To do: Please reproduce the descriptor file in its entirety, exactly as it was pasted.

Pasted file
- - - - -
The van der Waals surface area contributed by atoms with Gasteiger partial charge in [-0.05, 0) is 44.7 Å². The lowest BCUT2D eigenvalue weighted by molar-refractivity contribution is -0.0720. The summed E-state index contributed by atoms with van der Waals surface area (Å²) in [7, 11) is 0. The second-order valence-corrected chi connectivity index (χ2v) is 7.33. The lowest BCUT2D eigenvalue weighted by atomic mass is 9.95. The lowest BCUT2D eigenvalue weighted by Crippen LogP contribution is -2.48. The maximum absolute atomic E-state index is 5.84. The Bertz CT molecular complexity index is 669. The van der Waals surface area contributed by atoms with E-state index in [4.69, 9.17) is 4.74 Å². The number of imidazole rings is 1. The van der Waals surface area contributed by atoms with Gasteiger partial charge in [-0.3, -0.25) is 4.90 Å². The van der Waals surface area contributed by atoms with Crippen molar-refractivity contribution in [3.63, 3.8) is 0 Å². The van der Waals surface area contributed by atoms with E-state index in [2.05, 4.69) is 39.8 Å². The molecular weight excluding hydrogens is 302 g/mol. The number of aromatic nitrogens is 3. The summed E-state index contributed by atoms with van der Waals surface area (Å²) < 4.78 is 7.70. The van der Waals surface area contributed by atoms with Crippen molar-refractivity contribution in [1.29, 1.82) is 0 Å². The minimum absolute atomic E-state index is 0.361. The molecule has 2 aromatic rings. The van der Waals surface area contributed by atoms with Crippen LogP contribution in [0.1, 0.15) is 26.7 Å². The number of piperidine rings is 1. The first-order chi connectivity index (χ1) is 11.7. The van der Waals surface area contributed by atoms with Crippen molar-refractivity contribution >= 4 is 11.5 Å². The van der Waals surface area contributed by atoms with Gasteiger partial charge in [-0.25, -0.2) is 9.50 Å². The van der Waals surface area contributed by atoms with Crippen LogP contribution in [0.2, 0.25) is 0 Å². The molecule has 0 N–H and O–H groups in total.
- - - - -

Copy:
The van der Waals surface area contributed by atoms with Gasteiger partial charge in [-0.05, 0) is 44.7 Å². The lowest BCUT2D eigenvalue weighted by molar-refractivity contribution is -0.0720. The summed E-state index contributed by atoms with van der Waals surface area (Å²) in [7, 11) is 0. The second-order valence-corrected chi connectivity index (χ2v) is 7.33. The lowest BCUT2D eigenvalue weighted by atomic mass is 9.95. The lowest BCUT2D eigenvalue weighted by Crippen LogP contribution is -2.48. The maximum absolute atomic E-state index is 5.84. The Bertz CT molecular complexity index is 669. The van der Waals surface area contributed by atoms with E-state index in [4.69, 9.17) is 4.74 Å². The number of imidazole rings is 1. The van der Waals surface area contributed by atoms with Gasteiger partial charge in [-0.3, -0.25) is 4.90 Å². The van der Waals surface area contributed by atoms with Crippen molar-refractivity contribution in [3.63, 3.8) is 0 Å². The van der Waals surface area contributed by atoms with E-state index in [2.05, 4.69) is 39.8 Å². The molecular weight excluding hydrogens is 302 g/mol. The number of aromatic nitrogens is 3. The summed E-state index contributed by atoms with van der Waals surface area (Å²) < 4.78 is 7.70. The van der Waals surface area contributed by atoms with Crippen molar-refractivity contribution in [1.29, 1.82) is 0 Å². The minimum absolute atomic E-state index is 0.361. The molecule has 2 aromatic rings. The van der Waals surface area contributed by atoms with Crippen LogP contribution in [0.1, 0.15) is 26.7 Å². The number of piperidine rings is 1. The first-order chi connectivity index (χ1) is 11.7. The van der Waals surface area contributed by atoms with Crippen molar-refractivity contribution >= 4 is 11.5 Å². The van der Waals surface area contributed by atoms with Gasteiger partial charge in [-0.25, -0.2) is 9.50 Å². The van der Waals surface area contributed by atoms with Crippen LogP contribution in [0.2, 0.25) is 0 Å². The molecule has 0 N–H and O–H groups in total.